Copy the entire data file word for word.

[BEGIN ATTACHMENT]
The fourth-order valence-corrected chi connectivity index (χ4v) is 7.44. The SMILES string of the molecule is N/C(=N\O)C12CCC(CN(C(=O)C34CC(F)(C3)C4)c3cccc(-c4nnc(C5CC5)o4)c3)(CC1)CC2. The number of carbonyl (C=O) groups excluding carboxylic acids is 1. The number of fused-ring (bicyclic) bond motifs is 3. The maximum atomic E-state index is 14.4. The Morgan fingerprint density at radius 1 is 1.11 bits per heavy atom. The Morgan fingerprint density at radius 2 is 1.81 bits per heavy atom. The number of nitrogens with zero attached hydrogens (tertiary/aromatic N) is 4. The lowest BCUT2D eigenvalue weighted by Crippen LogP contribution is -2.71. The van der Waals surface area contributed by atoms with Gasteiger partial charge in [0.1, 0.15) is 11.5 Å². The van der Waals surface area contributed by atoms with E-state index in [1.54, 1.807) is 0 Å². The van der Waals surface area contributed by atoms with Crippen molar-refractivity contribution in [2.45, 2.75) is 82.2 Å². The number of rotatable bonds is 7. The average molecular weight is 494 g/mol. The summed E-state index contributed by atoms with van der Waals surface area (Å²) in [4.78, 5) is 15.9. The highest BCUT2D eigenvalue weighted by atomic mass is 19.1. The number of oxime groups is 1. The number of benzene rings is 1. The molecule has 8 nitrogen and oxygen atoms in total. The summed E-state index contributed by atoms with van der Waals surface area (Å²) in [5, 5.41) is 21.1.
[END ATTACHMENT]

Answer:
The fourth-order valence-corrected chi connectivity index (χ4v) is 7.44. The SMILES string of the molecule is N/C(=N\O)C12CCC(CN(C(=O)C34CC(F)(C3)C4)c3cccc(-c4nnc(C5CC5)o4)c3)(CC1)CC2. The number of carbonyl (C=O) groups excluding carboxylic acids is 1. The number of fused-ring (bicyclic) bond motifs is 3. The maximum atomic E-state index is 14.4. The Morgan fingerprint density at radius 1 is 1.11 bits per heavy atom. The Morgan fingerprint density at radius 2 is 1.81 bits per heavy atom. The number of nitrogens with zero attached hydrogens (tertiary/aromatic N) is 4. The lowest BCUT2D eigenvalue weighted by Crippen LogP contribution is -2.71. The van der Waals surface area contributed by atoms with Gasteiger partial charge in [0.1, 0.15) is 11.5 Å². The van der Waals surface area contributed by atoms with E-state index in [1.54, 1.807) is 0 Å². The van der Waals surface area contributed by atoms with Crippen molar-refractivity contribution in [2.45, 2.75) is 82.2 Å². The number of rotatable bonds is 7. The average molecular weight is 494 g/mol. The summed E-state index contributed by atoms with van der Waals surface area (Å²) in [4.78, 5) is 15.9. The highest BCUT2D eigenvalue weighted by atomic mass is 19.1. The number of oxime groups is 1. The number of benzene rings is 1. The molecule has 8 nitrogen and oxygen atoms in total. The summed E-state index contributed by atoms with van der Waals surface area (Å²) in [5, 5.41) is 21.1.